Town fights to ban rentals to illegal immigrants
(AP) DALLAS - A Dallas suburb's long, expensive fight to ban illegal immigrants from renting homes will have perhaps its most important hearing before a largely conservative group of judges with the power to influence the national immigration debate.
Farmers Branch was sued four years ago after it passed an ordinance allowing the city building inspector to evict any illegal immigrant renters. Its case will now go before the full membership of the 5th U.S. Circuit Court of Appeals, with 10 of its judges appointed by Republican presidents and just five by Democrats.
Arguments are scheduled for Wednesday in New Orleans.
So far, no court has allowed Farmers Branch to enforce any form of the ordinance. But the appeals court's rare move to hear the case a second time, months after a different three-judge panel ruled against the city, could be a sign that the town might finally get a victory.
The current ordinance, which replaced an earlier 2006 version, would require all renters to obtain a $5 city license and fill out an application that asks about their legal status. Then, the city's building inspector would have to check whether any immigrant applying for a license was in the United States legally. Illegal immigrants would be denied a permit, and landlords who knowingly allow illegal immigrants to stay as tenants could be fined or have their renters' license barred.
The appeals court has directed all sides to focus on the U.S. Supreme Court's June ruling on Arizona's tough immigration law. That ruling rejected major parts of the law, but upheld the so-called "show me your papers" requirement, which gives law enforcement authority to check a person's legal status if officers have reasonable suspicion he or she is in the U.S. illegally.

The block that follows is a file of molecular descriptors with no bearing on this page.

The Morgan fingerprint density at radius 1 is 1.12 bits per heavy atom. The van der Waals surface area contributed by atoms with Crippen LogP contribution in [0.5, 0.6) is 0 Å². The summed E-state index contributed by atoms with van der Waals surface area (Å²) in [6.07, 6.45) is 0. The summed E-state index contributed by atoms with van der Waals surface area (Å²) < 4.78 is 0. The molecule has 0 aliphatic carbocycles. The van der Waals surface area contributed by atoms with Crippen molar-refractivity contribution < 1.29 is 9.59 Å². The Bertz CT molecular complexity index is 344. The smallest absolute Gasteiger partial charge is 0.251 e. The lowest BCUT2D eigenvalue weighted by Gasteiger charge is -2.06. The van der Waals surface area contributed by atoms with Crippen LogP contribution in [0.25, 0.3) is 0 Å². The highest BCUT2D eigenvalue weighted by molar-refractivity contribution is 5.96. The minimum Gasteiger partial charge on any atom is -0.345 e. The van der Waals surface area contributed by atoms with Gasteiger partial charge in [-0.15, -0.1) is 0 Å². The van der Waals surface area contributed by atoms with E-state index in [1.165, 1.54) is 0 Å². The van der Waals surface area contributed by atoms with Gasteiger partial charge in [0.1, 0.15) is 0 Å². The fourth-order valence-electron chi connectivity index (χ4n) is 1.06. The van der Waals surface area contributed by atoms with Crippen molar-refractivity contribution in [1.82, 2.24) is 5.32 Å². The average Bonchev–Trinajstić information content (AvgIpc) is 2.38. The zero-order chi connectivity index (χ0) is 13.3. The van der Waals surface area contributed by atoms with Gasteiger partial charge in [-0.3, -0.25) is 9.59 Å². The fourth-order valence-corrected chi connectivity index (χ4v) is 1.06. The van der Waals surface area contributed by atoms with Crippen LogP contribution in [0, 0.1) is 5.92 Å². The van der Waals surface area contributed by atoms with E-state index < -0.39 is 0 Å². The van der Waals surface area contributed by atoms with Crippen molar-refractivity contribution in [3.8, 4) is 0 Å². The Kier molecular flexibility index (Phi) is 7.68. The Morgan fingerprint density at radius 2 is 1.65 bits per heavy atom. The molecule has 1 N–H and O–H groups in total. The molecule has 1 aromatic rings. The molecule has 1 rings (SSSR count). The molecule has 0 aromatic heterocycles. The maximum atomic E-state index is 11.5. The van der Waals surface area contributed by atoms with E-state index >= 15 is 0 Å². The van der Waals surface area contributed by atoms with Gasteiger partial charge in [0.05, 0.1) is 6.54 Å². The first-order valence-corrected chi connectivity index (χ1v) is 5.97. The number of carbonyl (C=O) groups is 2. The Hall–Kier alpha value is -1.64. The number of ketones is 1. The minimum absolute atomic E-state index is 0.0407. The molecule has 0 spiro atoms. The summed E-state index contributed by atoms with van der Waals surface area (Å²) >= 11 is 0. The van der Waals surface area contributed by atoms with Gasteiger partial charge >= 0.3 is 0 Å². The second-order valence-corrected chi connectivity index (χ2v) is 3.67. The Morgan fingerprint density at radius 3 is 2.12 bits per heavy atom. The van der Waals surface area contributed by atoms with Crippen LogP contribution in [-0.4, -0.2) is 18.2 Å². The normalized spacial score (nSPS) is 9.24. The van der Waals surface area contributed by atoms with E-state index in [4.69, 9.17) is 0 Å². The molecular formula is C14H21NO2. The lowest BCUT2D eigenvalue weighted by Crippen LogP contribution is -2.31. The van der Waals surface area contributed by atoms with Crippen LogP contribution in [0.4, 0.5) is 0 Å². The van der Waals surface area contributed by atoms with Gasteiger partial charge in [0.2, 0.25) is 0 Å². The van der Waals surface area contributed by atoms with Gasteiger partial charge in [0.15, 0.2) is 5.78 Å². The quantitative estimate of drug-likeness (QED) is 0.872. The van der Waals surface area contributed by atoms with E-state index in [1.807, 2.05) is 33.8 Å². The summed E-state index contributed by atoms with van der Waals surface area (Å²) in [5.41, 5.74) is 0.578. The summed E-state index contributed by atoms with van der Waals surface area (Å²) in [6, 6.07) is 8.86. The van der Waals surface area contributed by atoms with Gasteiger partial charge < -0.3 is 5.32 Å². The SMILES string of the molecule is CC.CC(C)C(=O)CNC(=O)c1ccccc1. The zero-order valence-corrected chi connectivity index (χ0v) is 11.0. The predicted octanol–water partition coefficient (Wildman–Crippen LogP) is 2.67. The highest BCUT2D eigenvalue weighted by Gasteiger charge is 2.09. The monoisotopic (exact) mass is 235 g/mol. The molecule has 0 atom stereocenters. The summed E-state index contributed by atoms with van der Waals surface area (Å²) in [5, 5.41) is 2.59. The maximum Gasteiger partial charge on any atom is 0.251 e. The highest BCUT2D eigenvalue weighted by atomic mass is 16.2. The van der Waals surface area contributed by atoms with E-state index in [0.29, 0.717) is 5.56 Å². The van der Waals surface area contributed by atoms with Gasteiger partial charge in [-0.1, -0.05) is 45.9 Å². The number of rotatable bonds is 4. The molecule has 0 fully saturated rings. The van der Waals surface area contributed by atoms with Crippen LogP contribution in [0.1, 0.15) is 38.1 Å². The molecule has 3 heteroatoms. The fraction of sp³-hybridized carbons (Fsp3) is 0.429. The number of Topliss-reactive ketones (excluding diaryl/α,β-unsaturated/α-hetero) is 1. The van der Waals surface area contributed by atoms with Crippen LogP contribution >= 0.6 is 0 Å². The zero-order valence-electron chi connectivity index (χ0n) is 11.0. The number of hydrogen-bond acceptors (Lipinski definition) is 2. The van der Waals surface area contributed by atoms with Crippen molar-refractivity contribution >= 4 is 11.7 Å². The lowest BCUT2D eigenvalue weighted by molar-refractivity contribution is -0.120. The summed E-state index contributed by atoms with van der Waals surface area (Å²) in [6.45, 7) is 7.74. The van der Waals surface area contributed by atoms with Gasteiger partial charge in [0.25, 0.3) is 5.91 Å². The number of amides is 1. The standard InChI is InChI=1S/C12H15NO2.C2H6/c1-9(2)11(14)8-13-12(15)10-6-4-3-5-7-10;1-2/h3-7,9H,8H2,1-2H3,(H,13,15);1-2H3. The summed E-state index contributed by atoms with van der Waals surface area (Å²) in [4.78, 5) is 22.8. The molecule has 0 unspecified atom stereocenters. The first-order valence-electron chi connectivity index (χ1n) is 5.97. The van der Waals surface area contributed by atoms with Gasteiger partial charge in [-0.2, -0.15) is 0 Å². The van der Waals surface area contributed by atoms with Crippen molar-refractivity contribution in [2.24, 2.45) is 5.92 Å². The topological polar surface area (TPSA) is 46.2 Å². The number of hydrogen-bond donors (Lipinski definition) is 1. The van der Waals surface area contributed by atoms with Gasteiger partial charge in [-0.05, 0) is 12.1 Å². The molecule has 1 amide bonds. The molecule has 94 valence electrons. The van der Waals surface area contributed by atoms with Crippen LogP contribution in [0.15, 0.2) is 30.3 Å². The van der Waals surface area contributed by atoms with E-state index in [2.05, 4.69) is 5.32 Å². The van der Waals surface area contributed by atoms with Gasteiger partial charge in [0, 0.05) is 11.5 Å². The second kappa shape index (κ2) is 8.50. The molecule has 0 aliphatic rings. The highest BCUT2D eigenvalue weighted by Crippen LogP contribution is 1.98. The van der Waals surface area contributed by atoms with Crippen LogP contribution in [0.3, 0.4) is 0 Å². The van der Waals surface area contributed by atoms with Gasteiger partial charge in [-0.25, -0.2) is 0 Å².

Farmers Branch's attorneys argue that the city's ordinance is substantially different from Arizona's law and that the Supreme Court didn't act to stop local officials from restricting illegal immigrant renters.
Attorneys for the landlords and renters who originally sued the town believe Farmers Branch is encroaching on legal territory reserved for federal authorities.
A federal district judge ruled against the city two years ago, and a three-judge panel at the 5th Circuit upheld that ruling in March.
The full 5th Circuit is generally considered to be one of the nation's most conservative federal courts. Its decision to hear the Farmers Branch case is rare - fewer than 5 percent of petitions for a full court hearing are granted - though the court rehearing a case doesn't necessarily mean judges intend to reverse an earlier decision.
Based in New Orleans, the 5th Circuit hears cases from Texas, Louisiana and Mississippi, and its rulings are binding in those states only. But other circuit courts are considering laws similar to the one passed by Farmers Branch, and one circuit's opinion can be cited by attorneys elsewhere.
Farmers Branch has spent nearly $6 million on legal bills and expenses related to illegal immigration, according to a town spokesman.
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